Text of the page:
Dinner was a traditional four course meal. And there was always a red wine and a white wine in unlimited supply and free with dinner.


BURT WOLF: The next morning our ship was deep into the heart of France known as Provence. Some locals like to tell you that this land came into existence when God decided to take all the best parts of the universe, that were left over after the Creation, to make his own paradise. Interesting view --- It’s humble in the sense that you are working with leftovers, but awe inspiring because it’s God creating his own paradise.  Typical attitude for Provence---everything here is simple, but it’s the best.

We tied up in the town of Avignon.

DAVID ALFON ON CAMERA: The old name of the city was Avignon.  The city of the wind.  And here we have a very cold wind called the Mistral wind.  Mistral in Provencal that means the master.  And this wind is coming from the north of Europe getting cold in the Alps and crossing the Rhone Valley.  But this wind is very useful because it’s pushing the clouds away.  So when the Mistral is blowing, no clouds, very sunny day, very beautiful day.

BURT WOLF ON CAMERA: On one side of this river is the town of Avignon which belonged to the Popes.  On the other side of this river is land that belonged to the king of France. And for hundreds of years they were connected by a bridge.  Then in the 1600s a huge flood came down the river and knocked out half the bridge.  Obviously it had to be repaired.  So the Pope called up the king and said “Hi, how about fixing your bridge!?” And the king said “ha ha ha it’s not my bridge, it’s called the Pont de Avignon, the bridge of Avignon. Your town,  your bridge.  You fix it”.  And they discussed that for a while.  And today if you want to go from one side to the other, you swim.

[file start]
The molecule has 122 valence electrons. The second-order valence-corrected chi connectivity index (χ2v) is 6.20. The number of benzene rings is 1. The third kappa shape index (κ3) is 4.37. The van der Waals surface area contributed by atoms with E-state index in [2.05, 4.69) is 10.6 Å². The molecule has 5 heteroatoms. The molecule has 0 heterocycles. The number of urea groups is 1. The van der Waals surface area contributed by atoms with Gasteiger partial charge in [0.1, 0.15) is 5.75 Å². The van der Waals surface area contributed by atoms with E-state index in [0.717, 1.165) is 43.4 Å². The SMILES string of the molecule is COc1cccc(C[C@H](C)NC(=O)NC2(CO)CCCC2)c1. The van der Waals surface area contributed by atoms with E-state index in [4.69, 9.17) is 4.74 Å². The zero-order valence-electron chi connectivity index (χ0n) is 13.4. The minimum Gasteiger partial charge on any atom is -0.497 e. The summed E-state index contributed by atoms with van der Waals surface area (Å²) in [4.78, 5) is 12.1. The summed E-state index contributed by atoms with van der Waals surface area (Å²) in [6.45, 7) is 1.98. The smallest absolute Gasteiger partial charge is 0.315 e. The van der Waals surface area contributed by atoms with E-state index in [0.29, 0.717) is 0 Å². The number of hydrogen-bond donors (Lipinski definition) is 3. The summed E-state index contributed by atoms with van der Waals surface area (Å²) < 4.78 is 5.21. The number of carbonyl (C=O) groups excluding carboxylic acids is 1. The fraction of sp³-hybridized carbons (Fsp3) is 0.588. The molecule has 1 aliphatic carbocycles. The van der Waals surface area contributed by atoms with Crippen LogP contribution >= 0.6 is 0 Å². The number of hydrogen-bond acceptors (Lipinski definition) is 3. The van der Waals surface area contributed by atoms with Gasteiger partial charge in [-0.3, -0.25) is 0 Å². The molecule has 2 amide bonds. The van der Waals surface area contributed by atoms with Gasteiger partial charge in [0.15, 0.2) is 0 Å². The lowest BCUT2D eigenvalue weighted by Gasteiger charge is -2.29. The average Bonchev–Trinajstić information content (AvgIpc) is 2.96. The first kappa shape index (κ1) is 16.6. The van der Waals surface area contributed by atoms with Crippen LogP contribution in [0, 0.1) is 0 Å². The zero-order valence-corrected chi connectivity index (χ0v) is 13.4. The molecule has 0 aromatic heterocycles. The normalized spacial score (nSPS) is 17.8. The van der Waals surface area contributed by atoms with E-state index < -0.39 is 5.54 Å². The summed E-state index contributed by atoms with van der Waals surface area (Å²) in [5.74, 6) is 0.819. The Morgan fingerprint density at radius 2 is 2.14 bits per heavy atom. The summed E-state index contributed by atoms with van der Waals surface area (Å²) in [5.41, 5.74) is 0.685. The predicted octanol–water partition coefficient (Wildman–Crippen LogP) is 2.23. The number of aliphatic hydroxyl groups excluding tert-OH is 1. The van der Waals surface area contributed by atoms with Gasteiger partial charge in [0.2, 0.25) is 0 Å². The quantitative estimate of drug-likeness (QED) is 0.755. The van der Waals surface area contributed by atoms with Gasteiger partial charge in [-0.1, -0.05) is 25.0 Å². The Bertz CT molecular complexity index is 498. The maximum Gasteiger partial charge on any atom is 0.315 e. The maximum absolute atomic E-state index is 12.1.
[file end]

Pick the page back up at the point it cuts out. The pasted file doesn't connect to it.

BURT WOLF: The reason the Pope was in Avignon was because during the 1300s Rome was in such chaos that he decided that he had to get out of town and the new town he chose for the Papal Court was Avignon. That’s the Papal Palace that was built for him. It was a busy place when the Pope was there, and filled with magnificent works of art. But it was also a primary target during the French Revolution and inside not much is left.


BURT WOLF ON CAMERA: People have been living in this area for thousands of years.  But in the year one hundred twenty they became citizens of the Roman Empire.  The big town in the neighborhood was Nimes and 50,000 people lived in it which meant they needed 40,000 cubic meters of water everyday.  Roman architects solved the problem by building an aqueduct that came from this spring to the center of town.  The spring was always filled with water.  Cause it rains a lot.

In about the year 50 AD, Roman architects began building an aqueduct to bring water from the mountains to the city of Nimes. It was an impressive structure than ran for almost 30 miles and the most spectacular part was the span over the Pont du Gard. Even today it attracts thousands of tourists. It illustrates the high level of architectural skill possessed by the ancient Romans.

The Pont du Gard passes over the normally quiet Gardon River at the bottom of a deep valley. But from time to time the Gardon floods and walls of water crash against the pillars that hold up the bridge. In order to protect the structure against these destructive currents the Roman architects shaped the pillars like the prow of a ship.

The walls of the canal were waterproofed with a type of plaster that was made from a mixture of lime, pork fat, wine and figs. Salt and pepper was added to taste. It was so effective that two thousand years later it can still be found on parts of the aqueduct.

Much of the primary work for the construction was done at the stone quarry. Each stone was cut to a particular size and shape --- then lettered to indicate which arch it was for and numbered to show the workmen where it was to be placed in the arch. Not quite a kit from IKEA but getting close.


BURT WOLF: On the tenth day of our trip we arrived in Arles. A lot of its ancient Roman architecture still stands and gives the town a strong sense of history. Its Roman arena was built to seat over 25,000 spectators.

BURT WOLF ON CAMERA: Over two thousand years ago Roman architects figured out how to design a stadium so people could get into it and out of it quickly.

There was a circular walkway that went completely around the stadium.  Off the walkway were stairs.  Some of them went down to the lower seats.  Some of them went to the middle seats.  And some of them went up to the bleachers.